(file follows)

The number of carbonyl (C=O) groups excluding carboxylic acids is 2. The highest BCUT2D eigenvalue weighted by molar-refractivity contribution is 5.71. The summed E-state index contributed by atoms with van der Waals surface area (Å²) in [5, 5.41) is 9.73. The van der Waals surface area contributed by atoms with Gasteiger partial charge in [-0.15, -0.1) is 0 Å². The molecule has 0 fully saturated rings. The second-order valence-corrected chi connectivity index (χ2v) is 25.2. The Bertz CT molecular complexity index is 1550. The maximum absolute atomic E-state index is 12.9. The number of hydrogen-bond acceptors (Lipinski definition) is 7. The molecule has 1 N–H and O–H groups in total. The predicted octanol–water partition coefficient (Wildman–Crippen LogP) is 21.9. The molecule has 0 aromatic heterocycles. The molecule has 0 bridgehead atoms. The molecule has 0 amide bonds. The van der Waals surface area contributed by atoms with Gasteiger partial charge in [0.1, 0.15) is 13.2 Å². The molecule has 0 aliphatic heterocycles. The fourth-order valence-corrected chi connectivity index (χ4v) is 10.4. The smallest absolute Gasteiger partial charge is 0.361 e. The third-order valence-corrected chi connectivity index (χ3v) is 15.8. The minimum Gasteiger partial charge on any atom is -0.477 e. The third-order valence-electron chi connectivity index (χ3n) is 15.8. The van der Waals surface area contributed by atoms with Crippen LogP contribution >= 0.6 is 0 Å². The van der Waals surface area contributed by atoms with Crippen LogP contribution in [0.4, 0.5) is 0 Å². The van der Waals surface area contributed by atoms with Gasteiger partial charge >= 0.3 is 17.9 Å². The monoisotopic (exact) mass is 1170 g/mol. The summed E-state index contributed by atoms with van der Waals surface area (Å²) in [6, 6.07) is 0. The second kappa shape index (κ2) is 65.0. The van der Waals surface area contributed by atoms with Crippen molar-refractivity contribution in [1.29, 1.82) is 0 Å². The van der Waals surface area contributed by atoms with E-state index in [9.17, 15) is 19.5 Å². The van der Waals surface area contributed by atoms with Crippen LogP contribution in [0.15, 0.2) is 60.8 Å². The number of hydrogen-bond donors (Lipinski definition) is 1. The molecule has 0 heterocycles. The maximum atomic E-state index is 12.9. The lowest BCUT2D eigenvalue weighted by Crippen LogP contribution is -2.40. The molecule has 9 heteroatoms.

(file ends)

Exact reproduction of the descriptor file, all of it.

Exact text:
The number of carbonyl (C=O) groups excluding carboxylic acids is 2. The highest BCUT2D eigenvalue weighted by molar-refractivity contribution is 5.71. The summed E-state index contributed by atoms with van der Waals surface area (Å²) in [5, 5.41) is 9.73. The van der Waals surface area contributed by atoms with Gasteiger partial charge in [-0.15, -0.1) is 0 Å². The molecule has 0 fully saturated rings. The second-order valence-corrected chi connectivity index (χ2v) is 25.2. The Bertz CT molecular complexity index is 1550. The maximum absolute atomic E-state index is 12.9. The number of hydrogen-bond acceptors (Lipinski definition) is 7. The molecule has 1 N–H and O–H groups in total. The predicted octanol–water partition coefficient (Wildman–Crippen LogP) is 21.9. The molecule has 0 aromatic heterocycles. The molecule has 0 bridgehead atoms. The molecule has 0 amide bonds. The van der Waals surface area contributed by atoms with Gasteiger partial charge in [0.1, 0.15) is 13.2 Å². The molecule has 0 aliphatic heterocycles. The fourth-order valence-corrected chi connectivity index (χ4v) is 10.4. The smallest absolute Gasteiger partial charge is 0.361 e. The third-order valence-corrected chi connectivity index (χ3v) is 15.8. The minimum Gasteiger partial charge on any atom is -0.477 e. The third-order valence-electron chi connectivity index (χ3n) is 15.8. The van der Waals surface area contributed by atoms with Crippen LogP contribution >= 0.6 is 0 Å². The van der Waals surface area contributed by atoms with Crippen LogP contribution in [0.4, 0.5) is 0 Å². The van der Waals surface area contributed by atoms with Gasteiger partial charge >= 0.3 is 17.9 Å². The monoisotopic (exact) mass is 1170 g/mol. The summed E-state index contributed by atoms with van der Waals surface area (Å²) in [6, 6.07) is 0. The second kappa shape index (κ2) is 65.0. The van der Waals surface area contributed by atoms with Crippen molar-refractivity contribution in [1.29, 1.82) is 0 Å². The van der Waals surface area contributed by atoms with E-state index in [9.17, 15) is 19.5 Å². The van der Waals surface area contributed by atoms with Crippen LogP contribution in [0.15, 0.2) is 60.8 Å². The number of hydrogen-bond donors (Lipinski definition) is 1. The molecule has 0 heterocycles. The maximum atomic E-state index is 12.9. The lowest BCUT2D eigenvalue weighted by Crippen LogP contribution is -2.40. The molecule has 9 heteroatoms.